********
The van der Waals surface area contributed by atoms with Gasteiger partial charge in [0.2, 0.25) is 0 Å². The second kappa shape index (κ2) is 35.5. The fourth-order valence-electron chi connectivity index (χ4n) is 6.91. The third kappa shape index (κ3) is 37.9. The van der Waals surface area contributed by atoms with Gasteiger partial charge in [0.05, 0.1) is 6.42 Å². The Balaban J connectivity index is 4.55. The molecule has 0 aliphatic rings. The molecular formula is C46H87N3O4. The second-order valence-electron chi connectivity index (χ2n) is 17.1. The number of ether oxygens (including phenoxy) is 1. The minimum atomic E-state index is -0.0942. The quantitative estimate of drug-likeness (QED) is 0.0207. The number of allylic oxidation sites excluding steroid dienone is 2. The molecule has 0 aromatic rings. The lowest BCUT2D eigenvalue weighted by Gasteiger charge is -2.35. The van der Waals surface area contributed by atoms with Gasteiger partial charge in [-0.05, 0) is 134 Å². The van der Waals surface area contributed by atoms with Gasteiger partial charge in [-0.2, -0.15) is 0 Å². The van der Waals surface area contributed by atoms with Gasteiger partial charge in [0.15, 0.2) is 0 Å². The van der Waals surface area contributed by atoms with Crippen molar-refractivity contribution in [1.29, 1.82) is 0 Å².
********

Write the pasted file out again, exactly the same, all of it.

The van der Waals surface area contributed by atoms with Gasteiger partial charge in [0.2, 0.25) is 0 Å². The second kappa shape index (κ2) is 35.5. The fourth-order valence-electron chi connectivity index (χ4n) is 6.91. The third kappa shape index (κ3) is 37.9. The van der Waals surface area contributed by atoms with Gasteiger partial charge in [0.05, 0.1) is 6.42 Å². The Balaban J connectivity index is 4.55. The molecule has 0 aliphatic rings. The molecular formula is C46H87N3O4. The second-order valence-electron chi connectivity index (χ2n) is 17.1. The number of ether oxygens (including phenoxy) is 1. The minimum atomic E-state index is -0.0942. The quantitative estimate of drug-likeness (QED) is 0.0207. The number of allylic oxidation sites excluding steroid dienone is 2. The molecule has 0 aromatic rings. The lowest BCUT2D eigenvalue weighted by Gasteiger charge is -2.35. The van der Waals surface area contributed by atoms with Gasteiger partial charge in [-0.05, 0) is 134 Å². The van der Waals surface area contributed by atoms with Gasteiger partial charge in [-0.2, -0.15) is 0 Å². The van der Waals surface area contributed by atoms with Gasteiger partial charge in [0.15, 0.2) is 0 Å². The van der Waals surface area contributed by atoms with Crippen molar-refractivity contribution in [1.29, 1.82) is 0 Å².